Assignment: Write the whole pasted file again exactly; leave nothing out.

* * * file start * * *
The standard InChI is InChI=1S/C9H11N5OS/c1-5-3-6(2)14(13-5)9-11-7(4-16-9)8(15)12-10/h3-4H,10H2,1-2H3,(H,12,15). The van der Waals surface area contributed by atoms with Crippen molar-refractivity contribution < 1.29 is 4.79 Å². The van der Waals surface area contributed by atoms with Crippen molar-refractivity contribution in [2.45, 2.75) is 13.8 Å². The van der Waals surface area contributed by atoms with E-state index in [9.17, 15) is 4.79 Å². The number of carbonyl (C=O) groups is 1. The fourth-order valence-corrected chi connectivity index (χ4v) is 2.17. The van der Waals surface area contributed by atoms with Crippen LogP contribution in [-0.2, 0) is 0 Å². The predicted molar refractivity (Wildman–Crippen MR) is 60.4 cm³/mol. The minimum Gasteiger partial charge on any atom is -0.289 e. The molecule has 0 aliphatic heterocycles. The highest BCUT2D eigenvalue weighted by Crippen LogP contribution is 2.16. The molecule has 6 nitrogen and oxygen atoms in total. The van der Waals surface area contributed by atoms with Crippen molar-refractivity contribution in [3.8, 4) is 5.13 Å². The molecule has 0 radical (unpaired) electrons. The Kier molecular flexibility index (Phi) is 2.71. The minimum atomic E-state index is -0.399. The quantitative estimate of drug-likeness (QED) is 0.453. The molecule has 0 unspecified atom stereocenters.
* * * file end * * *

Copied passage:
The standard InChI is InChI=1S/C9H11N5OS/c1-5-3-6(2)14(13-5)9-11-7(4-16-9)8(15)12-10/h3-4H,10H2,1-2H3,(H,12,15). The van der Waals surface area contributed by atoms with Crippen molar-refractivity contribution < 1.29 is 4.79 Å². The van der Waals surface area contributed by atoms with Crippen molar-refractivity contribution in [2.45, 2.75) is 13.8 Å². The van der Waals surface area contributed by atoms with E-state index in [9.17, 15) is 4.79 Å². The number of carbonyl (C=O) groups is 1. The fourth-order valence-corrected chi connectivity index (χ4v) is 2.17. The van der Waals surface area contributed by atoms with Crippen LogP contribution in [-0.2, 0) is 0 Å². The predicted molar refractivity (Wildman–Crippen MR) is 60.4 cm³/mol. The minimum Gasteiger partial charge on any atom is -0.289 e. The molecule has 0 aliphatic heterocycles. The highest BCUT2D eigenvalue weighted by Crippen LogP contribution is 2.16. The molecule has 6 nitrogen and oxygen atoms in total. The van der Waals surface area contributed by atoms with Crippen molar-refractivity contribution in [3.8, 4) is 5.13 Å². The molecule has 0 radical (unpaired) electrons. The Kier molecular flexibility index (Phi) is 2.71. The minimum atomic E-state index is -0.399. The quantitative estimate of drug-likeness (QED) is 0.453. The molecule has 0 unspecified atom stereocenters.